With its doors now open, the goal of the Henry Clay Center for Statesmanship is to promote international diplomacy and conflict resolution.
The center, which opened Thursday, was inspired by Henry Clay, a 19th century Lexington farmer and thoroughbred owner, who was elected U.S. senator and known as the Great Compromiser.
“We are making no secret of aspirations for the center to become a resource center for the application and craft of statesmanship” on a global basis, says Robert N. Clay, co-chairman of the board for the center.
The center’s first objective is to host a one-week annual short course for 50 college juniors, representing each of the 50 states, to learn the statesmanship skills embodied by Clay’s life. Students will be selected by U.S. senators from their state.
“Our aim is to bring people from across the country together to get that sense of the importance of statesmanship,” says Carey Cavanaugh, director of The Patterson School of Diplomacy and International Commerce at the University of Kentucky.
A historic ideal of the United States has been to pursue statesmanship, mediation and compromise in conflicts, says Cavanaugh, a former U.S. ambassador and peace negotiator in several former states of the Soviet Union.
“Henry Clay’s approach was finding a middle ground. Not the idea that there was a right way or a wrong way, but there’s a mutual way,” Cavanaugh says.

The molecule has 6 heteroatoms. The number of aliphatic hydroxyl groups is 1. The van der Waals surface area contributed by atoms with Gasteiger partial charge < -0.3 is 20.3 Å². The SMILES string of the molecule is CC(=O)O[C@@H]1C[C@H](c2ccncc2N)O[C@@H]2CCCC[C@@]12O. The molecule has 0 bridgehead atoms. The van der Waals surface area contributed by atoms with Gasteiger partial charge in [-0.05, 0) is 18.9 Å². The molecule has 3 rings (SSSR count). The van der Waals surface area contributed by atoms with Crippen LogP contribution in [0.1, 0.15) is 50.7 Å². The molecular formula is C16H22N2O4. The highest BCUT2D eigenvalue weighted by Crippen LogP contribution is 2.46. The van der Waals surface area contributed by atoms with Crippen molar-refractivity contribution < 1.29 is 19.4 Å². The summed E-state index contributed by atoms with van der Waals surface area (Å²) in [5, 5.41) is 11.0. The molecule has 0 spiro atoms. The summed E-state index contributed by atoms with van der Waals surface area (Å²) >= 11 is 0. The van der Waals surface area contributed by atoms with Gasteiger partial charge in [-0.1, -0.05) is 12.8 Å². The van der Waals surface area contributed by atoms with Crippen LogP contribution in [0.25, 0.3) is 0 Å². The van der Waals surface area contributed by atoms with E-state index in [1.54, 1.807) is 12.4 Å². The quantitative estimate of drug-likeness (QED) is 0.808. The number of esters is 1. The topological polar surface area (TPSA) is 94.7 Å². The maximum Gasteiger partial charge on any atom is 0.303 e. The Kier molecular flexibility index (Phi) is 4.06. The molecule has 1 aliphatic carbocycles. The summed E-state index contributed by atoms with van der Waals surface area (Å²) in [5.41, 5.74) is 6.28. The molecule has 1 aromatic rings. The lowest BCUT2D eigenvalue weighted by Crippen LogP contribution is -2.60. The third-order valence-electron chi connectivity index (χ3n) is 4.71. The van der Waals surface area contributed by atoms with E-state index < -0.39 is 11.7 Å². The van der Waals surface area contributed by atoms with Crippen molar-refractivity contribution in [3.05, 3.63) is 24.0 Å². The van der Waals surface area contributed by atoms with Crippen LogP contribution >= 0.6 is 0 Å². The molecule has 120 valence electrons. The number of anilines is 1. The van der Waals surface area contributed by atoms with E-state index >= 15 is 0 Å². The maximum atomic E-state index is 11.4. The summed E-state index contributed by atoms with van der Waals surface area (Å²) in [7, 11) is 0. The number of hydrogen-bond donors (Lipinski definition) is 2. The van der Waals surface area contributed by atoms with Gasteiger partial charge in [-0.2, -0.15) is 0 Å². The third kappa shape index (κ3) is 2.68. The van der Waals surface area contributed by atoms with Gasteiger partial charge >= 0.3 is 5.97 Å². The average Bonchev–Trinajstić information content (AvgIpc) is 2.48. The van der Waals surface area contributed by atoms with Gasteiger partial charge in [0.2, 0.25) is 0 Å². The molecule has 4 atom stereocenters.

With political opinion harshly polarized, “Today is the right time for this kind of mission,” he says.
Cavanaugh will help develop curriculum for the short course.
The first class will be launched in July 2008. The cost of each short course will be slightly over $200,000, says D.G. Van Clief Jr., board president, adding that the center hopes to raise enough money to underwrite costs of the first three annual classes.
The center will work in partnership with the UK Patterson School and the Martin School of Public Policy and Administration, Transylvania University; and the Kentucky Society of Washington, D.C.
Heading the center’s national advisory committee will be Sandra Day O’Connor, former associate justice of the U.S. Supreme Court, and Nancy Kassenbaum Baker, former U.S. senator from Kansas.
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